• Lions de Suduiraut (Bordeaux blanc; 52% Sémillon; 48% Sauvignon Blanc; 13.5% alcohol; 3.9 TA; aged for 6 months, half in steel and half in oak barrels, a half of which in turn are new; no residual sugar). A new identity for Suduiraut’s excellent blanc sec. Bright, lithe, elegant and sinuous with lovely lemon and lime notes and plenty of florality. White grapefruit pith too. So bright and fresh. A lovely wine that expresses so well the personality of the vintage. The freshness of the vintage helps carry and support the Sémillon. I love the stony minerality on the finish. Blanc sec-xy! 89-91.
  • Blanc de Lynch Bages (Bordeaux blanc; 79% Sauvignon Blanc, 15% Sémillon and 6% Muscadelle; 12.98% alcohol; pH 3.27; aging in oak barrels, 50% of them new). If I’m honest I’ve not always been the greatest admirer of this wine, but in 2021 and, like much else at Lynch Bages, it shines. Bright, lively and lifted on the nose, with verbena, nettles, wild white flowers, gooseberry flesh, white peach and pink grapefruit, this is brilliantly fresh and very enjoyable. 91-93.
  • Le Nardian (Bordeaux blanc; 70% Sauvignon Blanc; 20% Sémillon; 10% Muscadelle; 12.5 % alcohol; pH 3.56). Lovely freshly cut pineapple and apple, guava and lime cordial notes. Rich and silkily textured. Lithe and quite ethereal. Dense and with actually only just enough acidity to cut the fat. There’s a nice tension in this fresher vintage between the Muscadelle and the Sauvignon Blanc. 89-91.
  • Pagodes de Cos blanc (Bordeaux blanc; 85% Sauvignon Blanc; 15% Sémillon; just 12% alcohol; pH 3.09; aging in oak barrels 8% of which are new). Smokey. Very salty – with the tell-tale iodine sea-spray of the Northern Médoc. Confit melon, grapefruit flesh and pith, intense white flower elements as well as the more gentle jasmine component; a little fresh ginger. White peach skin and lime pressé too. Lovely texture; deep and rich; great tension. Exciting. Vertical. Big and bold and fabulously fresh and sapid. 90-92.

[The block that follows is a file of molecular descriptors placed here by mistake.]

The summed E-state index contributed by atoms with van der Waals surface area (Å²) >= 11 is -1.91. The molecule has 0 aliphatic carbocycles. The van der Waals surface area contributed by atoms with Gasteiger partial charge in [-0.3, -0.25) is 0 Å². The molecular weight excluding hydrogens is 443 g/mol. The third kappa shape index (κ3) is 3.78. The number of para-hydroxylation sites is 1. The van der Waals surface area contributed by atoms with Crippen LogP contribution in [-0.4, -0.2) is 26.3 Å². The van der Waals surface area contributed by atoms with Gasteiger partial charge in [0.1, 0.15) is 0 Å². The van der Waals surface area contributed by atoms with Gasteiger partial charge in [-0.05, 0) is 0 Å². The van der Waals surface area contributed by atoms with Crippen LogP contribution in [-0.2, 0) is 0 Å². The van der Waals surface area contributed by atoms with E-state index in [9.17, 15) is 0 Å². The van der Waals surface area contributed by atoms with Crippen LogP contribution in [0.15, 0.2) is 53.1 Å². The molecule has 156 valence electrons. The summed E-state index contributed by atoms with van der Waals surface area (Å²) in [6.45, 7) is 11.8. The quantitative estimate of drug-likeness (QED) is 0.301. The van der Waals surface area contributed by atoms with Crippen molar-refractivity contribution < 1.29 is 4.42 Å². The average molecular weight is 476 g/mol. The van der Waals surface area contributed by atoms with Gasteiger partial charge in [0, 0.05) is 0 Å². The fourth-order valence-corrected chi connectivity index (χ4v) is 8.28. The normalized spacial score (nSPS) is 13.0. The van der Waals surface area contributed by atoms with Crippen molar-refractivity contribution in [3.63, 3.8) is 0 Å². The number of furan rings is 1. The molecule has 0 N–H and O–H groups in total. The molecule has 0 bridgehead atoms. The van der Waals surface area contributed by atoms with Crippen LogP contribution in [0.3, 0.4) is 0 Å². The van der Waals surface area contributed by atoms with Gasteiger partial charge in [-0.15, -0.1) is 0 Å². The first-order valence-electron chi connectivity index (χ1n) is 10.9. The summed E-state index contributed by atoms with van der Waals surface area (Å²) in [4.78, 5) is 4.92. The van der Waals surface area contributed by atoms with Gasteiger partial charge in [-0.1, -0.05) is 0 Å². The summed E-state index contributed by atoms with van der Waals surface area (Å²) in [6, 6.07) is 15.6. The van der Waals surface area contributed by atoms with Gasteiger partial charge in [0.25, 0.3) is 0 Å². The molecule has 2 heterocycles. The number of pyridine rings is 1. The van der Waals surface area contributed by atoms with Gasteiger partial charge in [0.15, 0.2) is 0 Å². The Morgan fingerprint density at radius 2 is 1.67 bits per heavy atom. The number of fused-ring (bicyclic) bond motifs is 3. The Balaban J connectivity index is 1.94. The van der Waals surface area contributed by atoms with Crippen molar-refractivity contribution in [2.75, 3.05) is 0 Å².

• Pavillon blanc de Chateau Margaux (Bordeaux blanc; 100% Sauvignon Blanc; 13.2% alcohol; pH 3.04; total acidity 5.87; this represents 52% of a harvest largely saved from frost by Chateau Margaux’s sprinkler system). Harvested in perfect conditions. Sprightly, bright, lifted, intensely energetic with lovely complex white floral notes. Fifty shades of citrus and brilliant confit melon and grapefruit pith elements too. Floral – wisteria, jasmine, passion flower and orange blossom. Incredibly textured with a notably vertical acidity that produces plumes of fruity freshness. Fabulous viscosity and concentration but with no heaviness. There’s a lovely touch of fleur de sel on the finish. This is lively and intensely dynamic yet at the same time cool, calm, relaxed and natural despite all that energy. Tense and engaging, lithe and luminous, with a fabulous rollercoaster of citrus pressé and saline-infused sapidity on the finish. Wonderful and, alongside, La Mission, the white wine of the vintage for me. 96-98+.

Vin de France

  • Clos Dubreuil Chardonnay (Vin de France; 100% Chardonnay; 12.5% alcohol; from a tiny vineyard of 1.27 hectares with a southern exposition on the upper slopes of the St Emilion plateau at St Christophe des Bardes). One of just two St Emilion Chardonnays (though another is on the way), this is clearly made for the inner iconoclast in all of us! And it’s rather good too. Straw, with green highlights. Wonderfully fresh and lifted on the nose (the signature of argilo-calcaire St Emilion Chardonnay, I guess!). We could actually be in Chablis – until, that it, one puts this in one’s mouth (it’s all a question of texture). On the palate there is great concentration, density and viscosity, but also lots of energy. This is quite naturally sweet and rich and it needs all the freshness of the vivid verbena-scented lime, lemon, quince and green apple fruit to cut the fat. Yet despite the opulence, the fruit is strapped quite close to the spine of the wine, accentuating the sense of viscosity in the mouth. Searingly fresh, with a lovely stony and saline minerality and just a hint of crumbly chalky tannin that helps structure the finish. Impressive, distinctive and, above all, slightly mischievous. Drop this into a blind tasting and you’re guaranteed to raise the blood pressure of the traditionalist. 91-93.